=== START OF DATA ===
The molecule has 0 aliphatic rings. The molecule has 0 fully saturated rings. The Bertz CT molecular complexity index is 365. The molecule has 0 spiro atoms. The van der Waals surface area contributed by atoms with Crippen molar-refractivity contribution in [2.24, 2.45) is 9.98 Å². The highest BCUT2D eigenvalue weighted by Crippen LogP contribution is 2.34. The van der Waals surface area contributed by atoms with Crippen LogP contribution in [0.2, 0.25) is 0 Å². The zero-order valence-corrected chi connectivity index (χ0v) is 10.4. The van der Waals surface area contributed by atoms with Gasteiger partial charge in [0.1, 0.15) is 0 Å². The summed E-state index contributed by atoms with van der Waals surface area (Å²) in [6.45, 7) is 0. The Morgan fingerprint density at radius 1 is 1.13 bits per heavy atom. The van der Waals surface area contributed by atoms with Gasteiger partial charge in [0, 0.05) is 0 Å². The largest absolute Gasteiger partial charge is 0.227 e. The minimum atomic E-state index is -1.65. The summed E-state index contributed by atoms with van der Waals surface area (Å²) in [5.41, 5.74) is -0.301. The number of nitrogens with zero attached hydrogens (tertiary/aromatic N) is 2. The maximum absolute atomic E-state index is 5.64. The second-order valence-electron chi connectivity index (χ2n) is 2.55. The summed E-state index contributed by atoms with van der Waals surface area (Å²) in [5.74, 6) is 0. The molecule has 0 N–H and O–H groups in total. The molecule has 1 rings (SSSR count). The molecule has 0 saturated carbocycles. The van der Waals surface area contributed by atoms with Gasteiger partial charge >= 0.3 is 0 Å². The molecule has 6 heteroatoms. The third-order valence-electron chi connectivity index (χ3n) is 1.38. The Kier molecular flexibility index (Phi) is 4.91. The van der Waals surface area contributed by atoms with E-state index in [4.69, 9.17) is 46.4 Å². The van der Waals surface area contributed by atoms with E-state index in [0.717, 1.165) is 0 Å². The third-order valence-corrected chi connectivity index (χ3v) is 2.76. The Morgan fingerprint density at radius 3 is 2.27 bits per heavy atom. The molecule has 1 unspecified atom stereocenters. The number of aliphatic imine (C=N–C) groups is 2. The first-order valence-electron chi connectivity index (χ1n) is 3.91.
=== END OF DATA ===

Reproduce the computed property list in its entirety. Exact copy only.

The molecule has 0 aliphatic rings. The molecule has 0 fully saturated rings. The Bertz CT molecular complexity index is 365. The molecule has 0 spiro atoms. The van der Waals surface area contributed by atoms with Crippen molar-refractivity contribution in [2.24, 2.45) is 9.98 Å². The highest BCUT2D eigenvalue weighted by Crippen LogP contribution is 2.34. The van der Waals surface area contributed by atoms with Crippen LogP contribution in [0.2, 0.25) is 0 Å². The zero-order valence-corrected chi connectivity index (χ0v) is 10.4. The van der Waals surface area contributed by atoms with Gasteiger partial charge in [0.1, 0.15) is 0 Å². The summed E-state index contributed by atoms with van der Waals surface area (Å²) in [6.45, 7) is 0. The Morgan fingerprint density at radius 1 is 1.13 bits per heavy atom. The van der Waals surface area contributed by atoms with Gasteiger partial charge in [0, 0.05) is 0 Å². The largest absolute Gasteiger partial charge is 0.227 e. The minimum atomic E-state index is -1.65. The summed E-state index contributed by atoms with van der Waals surface area (Å²) in [5.41, 5.74) is -0.301. The number of nitrogens with zero attached hydrogens (tertiary/aromatic N) is 2. The maximum absolute atomic E-state index is 5.64. The second-order valence-electron chi connectivity index (χ2n) is 2.55. The summed E-state index contributed by atoms with van der Waals surface area (Å²) in [5.74, 6) is 0. The molecule has 0 N–H and O–H groups in total. The molecule has 1 rings (SSSR count). The molecule has 0 saturated carbocycles. The van der Waals surface area contributed by atoms with Gasteiger partial charge >= 0.3 is 0 Å². The molecule has 6 heteroatoms. The third-order valence-electron chi connectivity index (χ3n) is 1.38. The Kier molecular flexibility index (Phi) is 4.91. The van der Waals surface area contributed by atoms with E-state index in [4.69, 9.17) is 46.4 Å². The van der Waals surface area contributed by atoms with E-state index in [0.717, 1.165) is 0 Å². The third-order valence-corrected chi connectivity index (χ3v) is 2.76. The Morgan fingerprint density at radius 3 is 2.27 bits per heavy atom. The molecule has 1 unspecified atom stereocenters. The number of aliphatic imine (C=N–C) groups is 2. The first-order valence-electron chi connectivity index (χ1n) is 3.91.